A key House committee is investigating a complaint that the Department of Veterans Affairs is spying on whistleblowers by diverting their emails to the secretary's office in Washington, D.C.
And while the VA denies the charge, several whistleblowers backed up that complaint in interviews with the Washington Examiner this week.
The House Veterans' Affairs Committee has received a complaint from an anonymous VA whistleblower who had trouble sending a work email to her personal email, after which an IT worker told her the VA was blocking certain email functions. A further investigation revealed a list of other VA employees with similar restrictions, which appears to include known VA whistleblowers from around the country.
The list of names was titled "Sec Divert Internal," and the anonymous whistleblower told the Examiner that the IT worker believes emails from those workers are being sent to the VA secretary's office in Washington, D.C.
A screenshot made available to the Examiner shows a list of names that includes Scott Davis, a VA whistleblower out of Atlanta who has testified about VA incompetence and has given several TV interviews:
When contacted by the Examiner, Davis said he's had email problems for some time at the VA. He said he also thinks the "Sec Divert Internal" code means his emails and those from other whistleblowers are being closely watched, despite claims from the VA that they are supporting whistleblower complaints about corruption at the beleaguered department.
"I think it's a shame they're monitoring whistleblowers," he said.
The VA acknowledged to the Examiner on Wednesday that some emails are being flagged and diverted to Washington. But a VA spokesperson said headquarters isn't spying on whistleblowers, and is instead trying to route their complaints more quickly to senior officials.
"As part of the Secretary's commitment to changing the culture of VA to provide better customer service to Veterans and to empower employees, because it is their work that makes VA better for our veterans, certain emails received by the secretary and deputy are immediately forwarded to VA's client relations team for priority review and quick action," the spokesperson said.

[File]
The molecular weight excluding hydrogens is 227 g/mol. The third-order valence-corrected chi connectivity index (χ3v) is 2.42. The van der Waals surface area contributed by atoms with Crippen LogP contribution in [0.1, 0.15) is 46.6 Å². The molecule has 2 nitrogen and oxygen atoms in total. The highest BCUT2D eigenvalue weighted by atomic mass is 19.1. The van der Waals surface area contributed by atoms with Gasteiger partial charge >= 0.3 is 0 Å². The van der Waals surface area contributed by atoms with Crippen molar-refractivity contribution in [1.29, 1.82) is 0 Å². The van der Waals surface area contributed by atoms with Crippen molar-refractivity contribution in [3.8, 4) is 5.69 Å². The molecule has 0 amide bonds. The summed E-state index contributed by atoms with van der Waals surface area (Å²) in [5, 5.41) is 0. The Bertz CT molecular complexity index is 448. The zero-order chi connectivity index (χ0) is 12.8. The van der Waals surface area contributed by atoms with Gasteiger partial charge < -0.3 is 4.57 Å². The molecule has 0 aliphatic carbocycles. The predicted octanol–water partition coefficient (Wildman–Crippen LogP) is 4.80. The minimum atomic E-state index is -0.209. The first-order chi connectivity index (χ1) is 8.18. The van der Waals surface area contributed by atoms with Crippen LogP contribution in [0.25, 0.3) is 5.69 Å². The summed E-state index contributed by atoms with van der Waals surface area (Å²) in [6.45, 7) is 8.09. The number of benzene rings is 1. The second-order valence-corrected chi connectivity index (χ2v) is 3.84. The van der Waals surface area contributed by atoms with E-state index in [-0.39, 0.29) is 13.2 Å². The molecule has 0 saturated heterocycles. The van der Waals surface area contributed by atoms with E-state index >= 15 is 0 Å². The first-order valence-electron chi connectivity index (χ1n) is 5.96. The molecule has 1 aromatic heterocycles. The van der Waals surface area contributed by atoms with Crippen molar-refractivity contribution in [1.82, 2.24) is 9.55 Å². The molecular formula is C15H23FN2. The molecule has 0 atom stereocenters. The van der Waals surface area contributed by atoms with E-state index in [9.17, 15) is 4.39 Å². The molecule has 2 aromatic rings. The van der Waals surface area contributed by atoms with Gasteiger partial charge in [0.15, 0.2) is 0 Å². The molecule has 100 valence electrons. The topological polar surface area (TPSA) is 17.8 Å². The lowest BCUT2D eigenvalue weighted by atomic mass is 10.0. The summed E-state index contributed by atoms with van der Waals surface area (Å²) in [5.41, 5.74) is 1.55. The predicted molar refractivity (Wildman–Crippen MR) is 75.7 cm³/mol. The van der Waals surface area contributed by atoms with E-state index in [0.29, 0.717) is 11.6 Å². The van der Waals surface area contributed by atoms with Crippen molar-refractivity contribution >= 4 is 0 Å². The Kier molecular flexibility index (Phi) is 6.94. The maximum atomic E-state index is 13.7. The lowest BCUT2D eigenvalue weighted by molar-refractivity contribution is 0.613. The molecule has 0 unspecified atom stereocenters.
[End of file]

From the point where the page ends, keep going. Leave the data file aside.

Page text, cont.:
The VA also said the list had been called "divert" up until last September, after which it was changed to "priority." The spokesperson said the "divert" code name was "potentially confusing and misleading."
But whistleblowers told the Examiner that the VA's explanation doesn't ring true, and Davis said outright it was "horse s--t."
"It's clear in my estimation that none of this had anything to do with helping whistleblowers," he said. "I would argue it had the exact opposite intent, which is retaliating."
Davis cited two main reasons for his skepticism. First, he said it doesn't seem plausible that whistleblower complaints have been given priority at the scandal-ridden VA, in large part because very little has improved there.
Over the last two years, whistleblowers have complained about everything from disregard for veterans to the inability to fire corrupt officials.
To back up his assertion that nothing has improved, Davis noted that he has emailed VA Secretary Bob McDonald directly dozens of times with complaints. He tagged those emails in such a way that he will get an email reply back once they are read.
But Davis says many of his emails are never read, and provided pictures of the email notifications he gets confirming that they aren't being read at all:
Secondly, Davis said that in his experience, senior officials in Washington receive his emails, and report back to his superiors in Atlanta. He said in practice, the "divert" list is a way for the VA to keep tabs on whistleblowers and retaliate against them.
"The divert list is a hit list," he said.
Davis also noted that Debi Bevins, staff director for the office of the secretary in Washington, routinely gets copies of all his emails. He said Bevins reports back to his superiors in Atlanta, and he provided a screenshot to prove it, in which she says his emails are "diverted to me."
The VA's explanation also doesn't address complaints that some email functions are closed to these whistleblower employees.
But when pressed on these questions, the VA declined to respond to the Examiner in more detail.
A third whistleblower on the list who spoke with the Examiner said he's been routinely harassed by senior VA officials, and blocked from meeting with members of Congress seeking information about VA mismanagement. He said the VA closely watches for interaction between employees and members of Congress, and said after a recent meeting he finally had with members, he was put on leave without pay.
This whistleblower added that it's disturbing to be on a special list of emails that appear to be going to VA headquarters in Washington, and said that seems to go directly against the VA's pledge not to harass or intimidate whistleblowers. And while the VA says it's trying to help, this whistleblower said he takes no comfort in that.
"Should I be flattered or creeped out?" this whistleblower said in an interview. "Are they spying on my work email, or keeping me from reporting abuses to Secretary McDonald?"